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Self improvement can be as simple or as complicated as one wants it to be.

In my teens I made it part of my common practice to work on improving myself. Whether it was a matter of improving my speech or learning something new every day. To this day, every night when I go to bed I think about how lucky I am to have learned at least one new thing that day. Every morning when I wake up, I thank God for giving me another day to cherish life and those around me.

It’s so easy to just ‘be’ You all know people like that. They just maintain status quo and stagnate. They don't think about learning, growing, changing. Most people are afraid of change and avoid it at all costs. I was once one of those people, and my life was ruled by crippling fear.

Unfortunately, much of my self-improvement has been as a result of hard won wisdom through mistakes along the way. Life doesn't come with a blueprint or a manual. Like innocent children, we sometimes stumble and make mistakes along the way. It's called being human.

I haven't always been flexible. In the contrary, I was as rigid and unyielding as the next person. The difference for me was the necessity of learning to be flexible in order to succeed and thrive in an environment that was foreign to me...the work world.

At 17 I graduated with honors from High School and left home to 'do something with my life.' I knew that if I stayed where I grew up, I would not become anyone worthwhile, and I might not survive. So with the impetus to start a new life, away from an abusive childhood, I left home at 17.

I landed my first job in Washington, DC working in an editorial office on the staff of a scholarly peer-reviewed medical journal. During my 17 years with that organization I learned, grew and spread my wings and went on to explore other things. Of course, along the way I made mistakes (I was particularly a poor judge of character, too trusting, and gullible) and was taken advantage by many people, but I learned...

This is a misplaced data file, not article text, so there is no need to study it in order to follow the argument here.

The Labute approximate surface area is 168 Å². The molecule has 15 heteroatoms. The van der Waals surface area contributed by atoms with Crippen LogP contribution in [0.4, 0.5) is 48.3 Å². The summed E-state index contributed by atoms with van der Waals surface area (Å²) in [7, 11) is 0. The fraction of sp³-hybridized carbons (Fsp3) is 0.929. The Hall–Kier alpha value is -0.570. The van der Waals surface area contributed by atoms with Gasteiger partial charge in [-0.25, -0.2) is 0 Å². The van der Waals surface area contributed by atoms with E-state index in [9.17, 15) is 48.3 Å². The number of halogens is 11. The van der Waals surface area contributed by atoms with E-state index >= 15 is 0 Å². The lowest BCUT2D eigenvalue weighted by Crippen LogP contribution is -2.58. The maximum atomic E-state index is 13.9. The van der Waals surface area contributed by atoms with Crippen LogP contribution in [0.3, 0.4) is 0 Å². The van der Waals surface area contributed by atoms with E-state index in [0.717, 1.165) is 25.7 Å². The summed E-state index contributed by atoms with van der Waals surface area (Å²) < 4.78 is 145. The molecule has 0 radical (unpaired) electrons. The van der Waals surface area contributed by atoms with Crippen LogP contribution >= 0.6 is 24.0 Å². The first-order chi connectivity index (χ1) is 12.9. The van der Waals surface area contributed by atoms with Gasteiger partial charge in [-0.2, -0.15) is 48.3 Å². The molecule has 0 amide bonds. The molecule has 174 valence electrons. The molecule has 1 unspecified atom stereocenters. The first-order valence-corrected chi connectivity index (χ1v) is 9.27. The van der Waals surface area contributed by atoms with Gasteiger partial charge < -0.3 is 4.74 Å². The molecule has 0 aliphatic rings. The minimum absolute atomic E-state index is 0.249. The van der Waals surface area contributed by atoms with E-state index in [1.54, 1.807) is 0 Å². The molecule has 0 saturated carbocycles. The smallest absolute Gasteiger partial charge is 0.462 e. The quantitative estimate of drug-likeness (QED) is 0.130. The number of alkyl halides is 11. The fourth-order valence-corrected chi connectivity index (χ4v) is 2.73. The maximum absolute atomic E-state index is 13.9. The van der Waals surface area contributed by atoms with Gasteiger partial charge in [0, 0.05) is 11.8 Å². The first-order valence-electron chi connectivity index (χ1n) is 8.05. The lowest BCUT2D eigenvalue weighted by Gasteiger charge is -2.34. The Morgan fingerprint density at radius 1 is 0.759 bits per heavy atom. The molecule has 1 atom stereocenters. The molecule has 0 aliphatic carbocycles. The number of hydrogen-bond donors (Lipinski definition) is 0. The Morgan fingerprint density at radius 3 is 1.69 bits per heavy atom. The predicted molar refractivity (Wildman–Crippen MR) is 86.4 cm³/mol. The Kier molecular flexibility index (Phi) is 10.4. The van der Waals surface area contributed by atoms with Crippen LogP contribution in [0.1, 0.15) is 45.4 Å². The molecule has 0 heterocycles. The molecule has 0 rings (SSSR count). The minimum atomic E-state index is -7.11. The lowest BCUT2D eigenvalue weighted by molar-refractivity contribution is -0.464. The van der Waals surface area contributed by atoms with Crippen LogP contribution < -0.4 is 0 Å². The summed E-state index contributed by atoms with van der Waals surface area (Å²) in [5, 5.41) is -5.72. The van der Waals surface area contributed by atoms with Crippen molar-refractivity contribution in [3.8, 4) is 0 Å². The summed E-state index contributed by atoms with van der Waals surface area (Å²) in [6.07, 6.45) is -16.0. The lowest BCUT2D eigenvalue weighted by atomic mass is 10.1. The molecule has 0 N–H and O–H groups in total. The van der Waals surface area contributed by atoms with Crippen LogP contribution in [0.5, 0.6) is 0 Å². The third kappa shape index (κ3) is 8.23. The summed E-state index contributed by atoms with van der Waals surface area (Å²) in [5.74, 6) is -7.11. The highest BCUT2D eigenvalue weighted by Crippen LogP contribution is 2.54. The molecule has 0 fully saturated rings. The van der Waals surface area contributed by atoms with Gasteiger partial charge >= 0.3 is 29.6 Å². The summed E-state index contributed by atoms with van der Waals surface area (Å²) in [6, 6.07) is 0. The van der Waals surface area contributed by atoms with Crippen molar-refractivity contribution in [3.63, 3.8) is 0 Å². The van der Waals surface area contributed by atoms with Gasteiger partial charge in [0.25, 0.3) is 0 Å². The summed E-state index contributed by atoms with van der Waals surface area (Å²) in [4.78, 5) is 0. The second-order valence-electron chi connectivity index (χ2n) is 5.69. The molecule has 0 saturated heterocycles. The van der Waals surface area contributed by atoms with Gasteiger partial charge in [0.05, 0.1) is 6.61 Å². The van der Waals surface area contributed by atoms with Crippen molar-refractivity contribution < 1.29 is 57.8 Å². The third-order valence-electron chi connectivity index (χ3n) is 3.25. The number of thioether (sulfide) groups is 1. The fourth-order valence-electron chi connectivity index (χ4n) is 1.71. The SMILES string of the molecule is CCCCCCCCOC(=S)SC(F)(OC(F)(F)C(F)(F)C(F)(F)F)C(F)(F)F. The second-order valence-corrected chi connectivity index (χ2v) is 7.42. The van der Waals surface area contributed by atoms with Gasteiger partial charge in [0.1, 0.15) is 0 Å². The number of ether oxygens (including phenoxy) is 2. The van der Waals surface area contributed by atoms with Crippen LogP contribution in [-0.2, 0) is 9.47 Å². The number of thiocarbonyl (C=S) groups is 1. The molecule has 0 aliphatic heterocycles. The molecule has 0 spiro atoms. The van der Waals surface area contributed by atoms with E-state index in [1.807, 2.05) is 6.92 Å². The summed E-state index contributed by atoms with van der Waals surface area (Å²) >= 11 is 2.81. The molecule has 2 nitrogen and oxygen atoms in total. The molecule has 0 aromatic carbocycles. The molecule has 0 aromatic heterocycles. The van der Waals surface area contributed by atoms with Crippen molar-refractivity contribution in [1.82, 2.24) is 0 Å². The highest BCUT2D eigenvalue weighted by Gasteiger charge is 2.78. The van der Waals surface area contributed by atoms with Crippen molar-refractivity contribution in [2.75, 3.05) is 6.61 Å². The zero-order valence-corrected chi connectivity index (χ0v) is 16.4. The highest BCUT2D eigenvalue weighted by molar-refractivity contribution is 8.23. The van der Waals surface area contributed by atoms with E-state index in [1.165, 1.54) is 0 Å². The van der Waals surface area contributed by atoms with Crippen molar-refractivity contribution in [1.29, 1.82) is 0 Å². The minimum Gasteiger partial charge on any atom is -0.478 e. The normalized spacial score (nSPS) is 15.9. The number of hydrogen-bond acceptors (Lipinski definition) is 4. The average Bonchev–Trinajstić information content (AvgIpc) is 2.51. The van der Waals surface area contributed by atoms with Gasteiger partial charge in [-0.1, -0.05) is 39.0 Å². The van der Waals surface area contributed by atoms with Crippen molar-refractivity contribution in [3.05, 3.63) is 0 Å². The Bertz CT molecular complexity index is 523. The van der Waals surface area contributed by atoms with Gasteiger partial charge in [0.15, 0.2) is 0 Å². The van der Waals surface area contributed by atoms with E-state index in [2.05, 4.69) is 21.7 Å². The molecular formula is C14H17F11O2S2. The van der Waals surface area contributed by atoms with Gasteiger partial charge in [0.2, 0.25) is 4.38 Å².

Honestly, those mistakes along the way, through the years were what one would call 'character building.' My boss would remind me every time I would recall yet another mishap. "Maria, it's a character building experience." I got to the point where I would say, "I have ENOUGH character already, I don't WANT anymore of these 'character building' experiences!"

So fast forward through a failed first marriage, working for 20 years, finding my faith in God, a divorce, entering university at 39, graduating with honors at 44, going through early menopause, finding true love and re-marrying, starting two businesses of my own, and re-starting ballet.

Along the way I changed a LOT. I am now very flexible, calm, and confident in my own abilities, and have learned to be my own best friend. I have shed (for the most part) the ghosts of child abuse, and feelings of inadequacy and unworthiness. I'm at peace with myself and believe that I can handle whatever life throws at me. I face foreclosure of my only asset (my house in my name, separate from my marriage) due to the economy and an extended loss of income. Through all of the difficulties of these last 6 months, I have managed to keep my faith. My main focus has been to find a job and not give up. It's okay to have ones perfect credit be marred by bad economic times. Houses are only brick and mortar and can be replaced. I have prayed more in these last 6 months than I have ever prayed in my life.

Three weeks ago I got a job. It's 5 hours a day at the minimum amount that I can survive on, but I feel so incredibly blessed! I love the challenge of doing what I do best, and helping a growing small company by setting up all of their administrative systems. They love me, and I hope to be promoted to full-time within 6 months period of time. Yes, I am blessed to have this job where I am needed and appreciated, at a time when many are losing their jobs.
So, self-improvement can occur in ones life just by a matter of being flexible and adaptable - changing and growing where it is needed to survive and excel. That's all fine and well for the cerebral aspect, but what about the body?